How relevant to the psychology of mindreading is knowledge-first epistemology?
Some epistemic mental states with propositional content (e.g. knowing, perceiving, remembering) are commonly said to be factive on the grounds that one cannot know, see, hear or remember what is not
Could mindshaping be the bedrock of human social cognition?
The uniformity that unites us in communication and belief is a uniformity of resultant patterns overlying a chaotic subjective diversity of connections between words and experience. Uniformity comes
If teleology is the answer, what was the question?
Josef Perner is one of the leading developmental psychologists of mindreading (or mental state attribution). His contribution to the subject, including his influential (1991) book, has been huge. It
Are human toddlers unable to understand the aspectuality of a puppet’s belief that the bunny is not a carrot?
In an earlier post, I spelled out what philosophers and psychologists of mindreading call “the aspectuality of belief.” To understand the aspectuality of belief is to understand that a person can
What does the infant brain tell us about human Theory of Mind?
Functional near-infrared spectroscopy (fNIRS) is a non-invasive technique that measures how light scatters differently on the surface of the brain as a function of brain activity. It is less powerful
Children’s grasp of the aspectuality of beliefs: the Sefo task revisited
Understanding the aspectuality of belief is regarded by many leading developmental psychologists as a hallmark of full-blown theory of mind. As Hannes Rakoczy (2017, p. 692), who has devoted much
Is submentalizing part of the genetic tool-kit of human social cognition?
Findings from the developmental investigation of false-belief understanding in preverbal human infants, based on looking time (and other kinds of looking behavior) are relevant to hypotheses about
Can teleology explain why very young children help a mistaken agent?
3-year-olds fail to accurately predict where a mistaken agent is likely to look for her toy if they are explicitly asked to do so. However, preverbal infants (who are not asked anything in implicit
Could preschoolers learn to reason deductively?
Conceptual change or change of conception? One basic issue raised by the study of both the history of science and human ontogenetic cognitive development is that of conceptual change: when should a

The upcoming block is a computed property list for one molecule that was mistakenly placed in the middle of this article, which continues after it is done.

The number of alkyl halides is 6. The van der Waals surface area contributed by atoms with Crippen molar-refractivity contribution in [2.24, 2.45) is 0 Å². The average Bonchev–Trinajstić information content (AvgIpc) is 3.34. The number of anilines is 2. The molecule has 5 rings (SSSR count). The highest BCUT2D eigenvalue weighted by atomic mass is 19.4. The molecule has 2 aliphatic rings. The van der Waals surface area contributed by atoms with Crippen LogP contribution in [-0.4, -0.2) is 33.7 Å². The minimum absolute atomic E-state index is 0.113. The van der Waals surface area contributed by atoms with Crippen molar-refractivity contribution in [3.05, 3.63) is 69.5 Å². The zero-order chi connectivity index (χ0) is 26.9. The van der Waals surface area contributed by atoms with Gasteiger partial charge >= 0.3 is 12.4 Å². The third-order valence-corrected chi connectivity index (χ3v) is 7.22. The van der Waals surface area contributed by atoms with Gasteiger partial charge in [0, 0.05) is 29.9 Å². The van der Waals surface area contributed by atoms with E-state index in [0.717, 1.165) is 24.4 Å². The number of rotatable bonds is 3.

Why reading minds is not like reading words
Written by Brent Strickland and Pierre Jacob. In a recent review paper in Science (2014. 344-6190) entitled “The cultural evolution of mind reading,” Cecilia Heyes and Chris Frith argue that
Another look at the two-systems model of mindreading
Apperly and Butterfill (2009) and Butterfill and Apperly (2013) have proposed a two-systems model of mindreading. According to this model, humans make use of two distinct psychological systems in
Do we use different tools to mindread a defendant and a goalkeeper?
Previously on cognitionandculture — Last year, Pierre Jacob posted a critical review of the so-called two-systems model of mindreading, according to which humans use two distinct mental tools to
Belief ascription in infants and children: the puzzle
In several recent papers on mindreading and belief-ascription, Ian Apperly and his colleagues have reported evidence suggesting that the process whereby human adults ascribe false beliefs to others
The scope of natural pedagogy theory (II): uniquely human?
This is the second post in a series of two installments by Pierre Jacob, dwelling on Gergely and Csibra's work on human communication. In Pierre's first post, we saw that these experiments show that,
The scope of natural pedagogy theory (I): babies
This is the first post in a series of two installments by Pierre Jacob, dwelling on Gergely and Csibra's work on human communication. According to Csibra and Gergely’s (2009) so-called “natural
Pierre Jacob reviews ‘Mothers and Others’, by Sarah B. Hrdy
Review of Sarah Blaffer Hrdy, Mothers and Others, the Evolutionary Origins of Mutual Understanding. Cambridge, Mass: Harvard University Press (422 p.) Sarah Blaffer Hrdy, a Professor Emerita of